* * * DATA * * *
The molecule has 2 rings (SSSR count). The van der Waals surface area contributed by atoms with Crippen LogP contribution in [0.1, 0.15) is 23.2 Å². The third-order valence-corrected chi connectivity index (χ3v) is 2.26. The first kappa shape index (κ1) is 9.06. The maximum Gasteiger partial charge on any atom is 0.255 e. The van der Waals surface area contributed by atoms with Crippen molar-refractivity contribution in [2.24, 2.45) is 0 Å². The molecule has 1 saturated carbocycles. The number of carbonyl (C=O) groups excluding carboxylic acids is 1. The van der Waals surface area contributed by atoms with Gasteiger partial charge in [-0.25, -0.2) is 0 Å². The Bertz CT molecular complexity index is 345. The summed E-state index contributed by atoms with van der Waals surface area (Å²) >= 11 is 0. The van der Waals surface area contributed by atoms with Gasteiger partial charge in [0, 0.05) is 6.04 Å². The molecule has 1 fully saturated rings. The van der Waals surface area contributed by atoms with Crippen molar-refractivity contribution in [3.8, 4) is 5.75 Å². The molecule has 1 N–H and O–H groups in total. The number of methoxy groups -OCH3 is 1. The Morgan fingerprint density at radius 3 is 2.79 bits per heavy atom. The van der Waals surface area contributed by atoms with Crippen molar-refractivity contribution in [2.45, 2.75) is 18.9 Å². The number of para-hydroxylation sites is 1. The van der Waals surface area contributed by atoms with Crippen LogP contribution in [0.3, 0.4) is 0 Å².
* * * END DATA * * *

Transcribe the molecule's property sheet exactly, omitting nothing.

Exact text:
The molecule has 2 rings (SSSR count). The van der Waals surface area contributed by atoms with Crippen LogP contribution in [0.1, 0.15) is 23.2 Å². The third-order valence-corrected chi connectivity index (χ3v) is 2.26. The first kappa shape index (κ1) is 9.06. The maximum Gasteiger partial charge on any atom is 0.255 e. The van der Waals surface area contributed by atoms with Crippen molar-refractivity contribution in [2.24, 2.45) is 0 Å². The molecule has 1 saturated carbocycles. The number of carbonyl (C=O) groups excluding carboxylic acids is 1. The van der Waals surface area contributed by atoms with Gasteiger partial charge in [-0.25, -0.2) is 0 Å². The Bertz CT molecular complexity index is 345. The summed E-state index contributed by atoms with van der Waals surface area (Å²) >= 11 is 0. The van der Waals surface area contributed by atoms with Gasteiger partial charge in [0, 0.05) is 6.04 Å². The molecule has 1 fully saturated rings. The van der Waals surface area contributed by atoms with Crippen molar-refractivity contribution in [3.8, 4) is 5.75 Å². The molecule has 1 N–H and O–H groups in total. The number of methoxy groups -OCH3 is 1. The Morgan fingerprint density at radius 3 is 2.79 bits per heavy atom. The van der Waals surface area contributed by atoms with Crippen molar-refractivity contribution in [2.45, 2.75) is 18.9 Å². The number of para-hydroxylation sites is 1. The van der Waals surface area contributed by atoms with Crippen LogP contribution in [0.3, 0.4) is 0 Å².